“The power and meaning of the written word are central to the complexities we face today—both as a nation, and globally. To my mind, freedom of expression is a basic human right.” Pulitzer Prize-winning author Jennifer Egan has been named the new president of PEN America. Pair with: our own Edan Lepucki‘s 2010 profile of Egan.
Out this week: The Color Master, a new short story collection by Aimee Bender; an English-language translation of The Infatuations by Javier Marias; and Brief Encounters with the Enemy, the new Saïd Sayrafiezadeh book that Scott Cheshire reviewed for us on Monday. Read more about these and other releases in our Great 2013 Second-Half Book Preview.
Catching you up to speed with two recent literary controversies: 1) Poets & Writers‘ MFA rankings kerfuffle gets a climactic and eloquent summary from The Missouri Review‘s Michael Nye. 2) In response to her Salon article, “How the National Book Awards made themselves irrelevant,” Victor LaValle has some fightin’ words for Laura Miller.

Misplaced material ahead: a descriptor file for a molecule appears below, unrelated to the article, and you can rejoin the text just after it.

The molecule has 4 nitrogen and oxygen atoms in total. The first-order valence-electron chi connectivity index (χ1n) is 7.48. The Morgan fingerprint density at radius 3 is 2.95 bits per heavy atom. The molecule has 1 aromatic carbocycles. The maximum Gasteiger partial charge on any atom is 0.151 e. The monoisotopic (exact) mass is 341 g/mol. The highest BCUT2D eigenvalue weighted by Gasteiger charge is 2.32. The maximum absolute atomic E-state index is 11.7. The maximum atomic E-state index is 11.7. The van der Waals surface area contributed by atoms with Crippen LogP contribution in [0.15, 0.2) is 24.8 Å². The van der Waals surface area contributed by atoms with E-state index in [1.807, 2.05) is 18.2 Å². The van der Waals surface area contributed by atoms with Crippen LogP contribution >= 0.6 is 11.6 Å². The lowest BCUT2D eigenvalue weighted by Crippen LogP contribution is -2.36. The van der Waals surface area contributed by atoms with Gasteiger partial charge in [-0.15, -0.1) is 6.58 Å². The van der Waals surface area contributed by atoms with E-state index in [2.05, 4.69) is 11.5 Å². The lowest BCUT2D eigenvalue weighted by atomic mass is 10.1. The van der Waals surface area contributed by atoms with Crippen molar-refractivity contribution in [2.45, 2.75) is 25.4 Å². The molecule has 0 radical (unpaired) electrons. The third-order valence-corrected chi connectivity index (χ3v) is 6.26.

As you might expect, the literature of England is characterized by a fair amount of rain, but what’s interesting is that the Victorian era had the rainiest literature of all. In The Guardian, a look into the history of downpours and drizzles in English narratives. (via Arts and Letters Daily)
BLDGBLOG, which has “always been interested in learning how novelists see the city,” interviewed China Miéville about “the conceptual origins of the divided city featured in his… award-winning novel The City & The City,” among other things. Architects, fans of urban decay, and general lit nerds are going to have a field day with this link, I promise you.